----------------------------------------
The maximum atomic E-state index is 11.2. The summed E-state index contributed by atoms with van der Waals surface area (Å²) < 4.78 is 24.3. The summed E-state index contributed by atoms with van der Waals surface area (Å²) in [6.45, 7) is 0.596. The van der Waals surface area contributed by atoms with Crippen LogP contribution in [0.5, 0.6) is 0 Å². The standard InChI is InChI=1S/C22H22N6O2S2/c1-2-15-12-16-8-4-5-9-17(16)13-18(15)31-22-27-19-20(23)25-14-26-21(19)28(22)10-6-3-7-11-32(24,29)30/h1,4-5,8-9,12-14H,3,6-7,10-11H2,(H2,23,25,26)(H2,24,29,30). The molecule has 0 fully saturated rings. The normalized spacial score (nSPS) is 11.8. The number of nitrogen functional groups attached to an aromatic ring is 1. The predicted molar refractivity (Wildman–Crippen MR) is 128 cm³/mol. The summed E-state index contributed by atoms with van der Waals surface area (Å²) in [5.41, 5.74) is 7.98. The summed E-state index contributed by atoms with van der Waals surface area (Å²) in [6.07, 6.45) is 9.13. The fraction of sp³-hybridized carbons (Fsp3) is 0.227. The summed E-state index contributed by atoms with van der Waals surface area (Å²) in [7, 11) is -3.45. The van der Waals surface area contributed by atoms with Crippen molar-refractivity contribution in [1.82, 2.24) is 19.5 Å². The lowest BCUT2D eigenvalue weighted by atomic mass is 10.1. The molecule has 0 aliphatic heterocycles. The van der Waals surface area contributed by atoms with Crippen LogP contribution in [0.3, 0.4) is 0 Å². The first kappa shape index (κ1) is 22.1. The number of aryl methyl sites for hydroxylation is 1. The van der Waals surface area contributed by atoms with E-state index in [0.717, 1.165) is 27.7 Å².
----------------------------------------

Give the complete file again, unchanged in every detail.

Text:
The maximum atomic E-state index is 11.2. The summed E-state index contributed by atoms with van der Waals surface area (Å²) < 4.78 is 24.3. The summed E-state index contributed by atoms with van der Waals surface area (Å²) in [6.45, 7) is 0.596. The van der Waals surface area contributed by atoms with Crippen LogP contribution in [0.5, 0.6) is 0 Å². The standard InChI is InChI=1S/C22H22N6O2S2/c1-2-15-12-16-8-4-5-9-17(16)13-18(15)31-22-27-19-20(23)25-14-26-21(19)28(22)10-6-3-7-11-32(24,29)30/h1,4-5,8-9,12-14H,3,6-7,10-11H2,(H2,23,25,26)(H2,24,29,30). The molecule has 0 fully saturated rings. The normalized spacial score (nSPS) is 11.8. The number of nitrogen functional groups attached to an aromatic ring is 1. The predicted molar refractivity (Wildman–Crippen MR) is 128 cm³/mol. The summed E-state index contributed by atoms with van der Waals surface area (Å²) in [5.41, 5.74) is 7.98. The summed E-state index contributed by atoms with van der Waals surface area (Å²) in [6.07, 6.45) is 9.13. The fraction of sp³-hybridized carbons (Fsp3) is 0.227. The summed E-state index contributed by atoms with van der Waals surface area (Å²) in [7, 11) is -3.45. The van der Waals surface area contributed by atoms with Crippen molar-refractivity contribution in [1.82, 2.24) is 19.5 Å². The lowest BCUT2D eigenvalue weighted by atomic mass is 10.1. The molecule has 0 aliphatic heterocycles. The van der Waals surface area contributed by atoms with Crippen LogP contribution in [0.3, 0.4) is 0 Å². The first kappa shape index (κ1) is 22.1. The number of aryl methyl sites for hydroxylation is 1. The van der Waals surface area contributed by atoms with E-state index in [0.717, 1.165) is 27.7 Å².